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other hand, one creator may successively create more than one thing, and as on that ground the combination of the two passages into one syntactical whole is possible, we are not obliged to disregard any scriptural statement on account of its meaning being contradicted (by other scriptural passages). Nor do we mean to say that a creator mentioned only once is to be connected with two created things; for the other (second) created thing is supplied from another scriptural passage. And, in the same way as the fact of the whole aggregate of things being produced from Brahman--which is stated directly in the passage 'Let a man meditate with calm mind on that as beginning, ending and breathing in it' (Kh. Up. III, 14, 1)--does not impugn the order of creation stated elsewhere to begin with fire; so also the statement as to fire being produced from Brahman has no force to impugn the order of creation which, in another scriptural passage, is said to begin with ether.

But, it may be objected, the passage 'Let a man meditate with calm mind,' &c. has the purpose of enjoining calmness, and does not state anything with regard to creation; it need not therefore adapt itself to the order (of creation) established by another passage 1. On the other hand, the passage 'It sent forth fire' refers to the creation, and we must therefore accept the order exactly as stated there.--This objection we refute by the remark that it is not legitimate to abandon, from deference to the circumstance of fire occupying the first place (in the Kh. Up.), the thing, viz. the ether which is known (to have been created) from another passage; for order of succession is a mere attribute of things (and therefore subordinate to the latter). Moreover, in the passage 'It sent forth fire' we meet with no word directly indicating the order of succession; but we merely infer the latter from the sense, and this (merely inferred) order is impugned by the order established by another direct scriptural statement,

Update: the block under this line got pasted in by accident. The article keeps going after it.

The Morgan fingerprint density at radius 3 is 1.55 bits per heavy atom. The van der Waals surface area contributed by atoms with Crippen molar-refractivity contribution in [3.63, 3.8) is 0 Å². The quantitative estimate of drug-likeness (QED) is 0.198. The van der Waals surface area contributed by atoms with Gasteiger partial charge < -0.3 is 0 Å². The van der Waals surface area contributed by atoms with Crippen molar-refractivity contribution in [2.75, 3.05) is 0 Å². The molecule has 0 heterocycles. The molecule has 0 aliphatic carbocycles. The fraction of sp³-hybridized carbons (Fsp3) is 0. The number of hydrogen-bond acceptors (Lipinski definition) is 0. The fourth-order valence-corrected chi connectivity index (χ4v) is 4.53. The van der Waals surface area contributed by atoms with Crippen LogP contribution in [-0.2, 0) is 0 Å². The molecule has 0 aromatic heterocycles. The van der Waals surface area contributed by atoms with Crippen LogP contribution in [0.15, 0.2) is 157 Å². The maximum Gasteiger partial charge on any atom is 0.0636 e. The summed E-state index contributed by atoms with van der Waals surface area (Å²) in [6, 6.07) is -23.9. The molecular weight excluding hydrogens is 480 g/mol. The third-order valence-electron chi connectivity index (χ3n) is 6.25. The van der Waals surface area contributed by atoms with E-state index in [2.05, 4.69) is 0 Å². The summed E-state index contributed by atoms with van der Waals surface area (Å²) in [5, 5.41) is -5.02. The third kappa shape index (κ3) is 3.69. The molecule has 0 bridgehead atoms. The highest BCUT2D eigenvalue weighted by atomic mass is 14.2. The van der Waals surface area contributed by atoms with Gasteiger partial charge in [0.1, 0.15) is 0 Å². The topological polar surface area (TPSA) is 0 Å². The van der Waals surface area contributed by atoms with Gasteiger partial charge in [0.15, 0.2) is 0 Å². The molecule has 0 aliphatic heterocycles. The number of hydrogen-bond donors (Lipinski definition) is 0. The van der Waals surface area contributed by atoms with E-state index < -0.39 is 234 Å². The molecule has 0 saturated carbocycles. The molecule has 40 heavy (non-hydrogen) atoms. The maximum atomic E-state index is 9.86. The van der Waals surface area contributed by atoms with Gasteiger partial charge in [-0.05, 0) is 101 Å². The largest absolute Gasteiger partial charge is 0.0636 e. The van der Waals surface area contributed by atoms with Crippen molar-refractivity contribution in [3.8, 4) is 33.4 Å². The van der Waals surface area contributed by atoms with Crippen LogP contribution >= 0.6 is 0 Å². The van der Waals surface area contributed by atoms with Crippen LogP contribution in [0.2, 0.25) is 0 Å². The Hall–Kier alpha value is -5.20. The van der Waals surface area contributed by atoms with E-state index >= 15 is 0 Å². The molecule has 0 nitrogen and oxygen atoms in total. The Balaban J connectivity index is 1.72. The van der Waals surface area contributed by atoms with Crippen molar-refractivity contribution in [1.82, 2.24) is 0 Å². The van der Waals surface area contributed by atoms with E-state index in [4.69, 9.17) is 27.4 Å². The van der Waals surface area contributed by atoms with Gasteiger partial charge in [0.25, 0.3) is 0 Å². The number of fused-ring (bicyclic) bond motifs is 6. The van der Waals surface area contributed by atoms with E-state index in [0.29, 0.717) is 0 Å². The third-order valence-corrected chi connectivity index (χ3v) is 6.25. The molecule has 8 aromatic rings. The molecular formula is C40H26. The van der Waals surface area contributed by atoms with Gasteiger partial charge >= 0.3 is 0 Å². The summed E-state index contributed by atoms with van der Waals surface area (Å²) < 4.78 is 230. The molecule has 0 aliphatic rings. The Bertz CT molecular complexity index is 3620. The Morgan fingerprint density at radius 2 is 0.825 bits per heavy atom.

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viz. 'From air there sprang fire.' Now with regard to the question whether ether or fire were created first, neither option nor addition are permissible, because the former is impossible in itself, and the latter non-admitted by the texts 1. Hence the two scriptural passages are not contradictory.--Moreover, in order to justify the promise made in the Khândogya in the beginning of the chapter ('That instruction by which we hear what is not heard'), we have to count the ether, although 'not heard' (i.e. not mentioned in the text) among the things produced; how much more impossible then is it for us not to accept the statement actually made about the ether in the Taittirîyaka!--To the assertion, made above by the pûrvapakshin, that the ether as occupying the same space with everything is known together with Brahman and its effects, and that thus the assertion (of everything being known through Brahman) is not contradicted; and that moreover the scriptural passage 'one only, without a second' is not contradicted, because Brahman and the ether may be considered as non-separate, like milk and water, we make the following reply. That knowledge of everything through the knowledge of one thing (of which scripture speaks) cannot be explained through the analogy of milk mixed with water, because we understand from the parallel instance of a piece of clay being brought forward (Kh. Up. VI, 1, 4) that the knowledge of everything has to be explained through the relation of the material cause and the material effect (the knowledge of the cause implying the knowledge of the effect). Moreover, the knowledge of everything, if assumed to be analogous to the case of the knowledge of milk and water, could not be called a perfect knowledge (samyag-vigñâna), because the water which is